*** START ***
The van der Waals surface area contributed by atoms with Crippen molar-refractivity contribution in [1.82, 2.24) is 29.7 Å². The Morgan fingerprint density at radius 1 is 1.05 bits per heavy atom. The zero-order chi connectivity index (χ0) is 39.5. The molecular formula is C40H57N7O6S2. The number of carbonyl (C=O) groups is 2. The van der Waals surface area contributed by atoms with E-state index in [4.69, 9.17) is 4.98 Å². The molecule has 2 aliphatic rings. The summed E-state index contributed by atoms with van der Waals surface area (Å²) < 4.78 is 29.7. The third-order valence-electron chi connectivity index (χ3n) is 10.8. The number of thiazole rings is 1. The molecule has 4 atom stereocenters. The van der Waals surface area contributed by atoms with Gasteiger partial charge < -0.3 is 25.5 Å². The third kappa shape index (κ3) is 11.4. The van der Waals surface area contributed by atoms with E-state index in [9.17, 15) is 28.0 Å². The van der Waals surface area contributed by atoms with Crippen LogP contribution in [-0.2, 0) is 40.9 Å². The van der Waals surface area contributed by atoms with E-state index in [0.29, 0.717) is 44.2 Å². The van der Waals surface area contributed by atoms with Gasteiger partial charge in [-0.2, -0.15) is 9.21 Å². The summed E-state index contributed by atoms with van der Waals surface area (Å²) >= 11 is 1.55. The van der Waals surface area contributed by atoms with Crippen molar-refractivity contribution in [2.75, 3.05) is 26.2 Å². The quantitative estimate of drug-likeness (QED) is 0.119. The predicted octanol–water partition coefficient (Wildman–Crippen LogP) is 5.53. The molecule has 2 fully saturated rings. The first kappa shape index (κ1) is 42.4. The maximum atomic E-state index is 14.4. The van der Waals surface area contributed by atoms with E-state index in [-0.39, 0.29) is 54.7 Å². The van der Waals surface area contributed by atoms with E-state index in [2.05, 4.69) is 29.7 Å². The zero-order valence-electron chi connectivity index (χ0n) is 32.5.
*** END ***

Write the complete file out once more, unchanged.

The van der Waals surface area contributed by atoms with Crippen molar-refractivity contribution in [1.82, 2.24) is 29.7 Å². The Morgan fingerprint density at radius 1 is 1.05 bits per heavy atom. The zero-order chi connectivity index (χ0) is 39.5. The molecular formula is C40H57N7O6S2. The number of carbonyl (C=O) groups is 2. The van der Waals surface area contributed by atoms with E-state index in [4.69, 9.17) is 4.98 Å². The molecule has 2 aliphatic rings. The summed E-state index contributed by atoms with van der Waals surface area (Å²) < 4.78 is 29.7. The third-order valence-electron chi connectivity index (χ3n) is 10.8. The number of thiazole rings is 1. The molecule has 4 atom stereocenters. The van der Waals surface area contributed by atoms with Gasteiger partial charge < -0.3 is 25.5 Å². The third kappa shape index (κ3) is 11.4. The van der Waals surface area contributed by atoms with E-state index in [9.17, 15) is 28.0 Å². The van der Waals surface area contributed by atoms with Crippen LogP contribution in [-0.2, 0) is 40.9 Å². The van der Waals surface area contributed by atoms with E-state index in [0.29, 0.717) is 44.2 Å². The van der Waals surface area contributed by atoms with Gasteiger partial charge in [-0.2, -0.15) is 9.21 Å². The summed E-state index contributed by atoms with van der Waals surface area (Å²) >= 11 is 1.55. The van der Waals surface area contributed by atoms with Crippen molar-refractivity contribution in [2.75, 3.05) is 26.2 Å². The quantitative estimate of drug-likeness (QED) is 0.119. The predicted octanol–water partition coefficient (Wildman–Crippen LogP) is 5.53. The molecule has 2 fully saturated rings. The first kappa shape index (κ1) is 42.4. The maximum atomic E-state index is 14.4. The van der Waals surface area contributed by atoms with E-state index in [-0.39, 0.29) is 54.7 Å². The van der Waals surface area contributed by atoms with E-state index in [2.05, 4.69) is 29.7 Å². The zero-order valence-electron chi connectivity index (χ0n) is 32.5.